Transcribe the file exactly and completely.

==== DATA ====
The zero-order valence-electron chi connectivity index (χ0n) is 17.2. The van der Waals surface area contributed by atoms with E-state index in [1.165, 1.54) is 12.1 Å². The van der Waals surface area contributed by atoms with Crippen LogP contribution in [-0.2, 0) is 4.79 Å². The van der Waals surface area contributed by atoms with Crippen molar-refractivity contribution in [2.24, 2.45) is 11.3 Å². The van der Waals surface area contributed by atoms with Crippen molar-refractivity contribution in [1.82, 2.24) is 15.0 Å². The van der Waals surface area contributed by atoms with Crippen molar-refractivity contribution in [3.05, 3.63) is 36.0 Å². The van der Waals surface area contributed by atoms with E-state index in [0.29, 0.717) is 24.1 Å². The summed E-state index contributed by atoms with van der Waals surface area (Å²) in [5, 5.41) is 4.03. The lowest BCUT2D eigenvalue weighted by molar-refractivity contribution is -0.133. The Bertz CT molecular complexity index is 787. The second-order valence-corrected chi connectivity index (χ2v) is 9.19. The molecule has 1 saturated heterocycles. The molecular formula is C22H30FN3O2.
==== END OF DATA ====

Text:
The zero-order valence-electron chi connectivity index (χ0n) is 17.2. The van der Waals surface area contributed by atoms with E-state index in [1.165, 1.54) is 12.1 Å². The van der Waals surface area contributed by atoms with Crippen LogP contribution in [-0.2, 0) is 4.79 Å². The van der Waals surface area contributed by atoms with Crippen molar-refractivity contribution in [2.24, 2.45) is 11.3 Å². The van der Waals surface area contributed by atoms with Crippen molar-refractivity contribution in [1.82, 2.24) is 15.0 Å². The van der Waals surface area contributed by atoms with Crippen molar-refractivity contribution in [3.05, 3.63) is 36.0 Å². The van der Waals surface area contributed by atoms with E-state index in [0.29, 0.717) is 24.1 Å². The summed E-state index contributed by atoms with van der Waals surface area (Å²) in [5, 5.41) is 4.03. The lowest BCUT2D eigenvalue weighted by molar-refractivity contribution is -0.133. The Bertz CT molecular complexity index is 787. The second-order valence-corrected chi connectivity index (χ2v) is 9.19. The molecule has 1 saturated heterocycles. The molecular formula is C22H30FN3O2.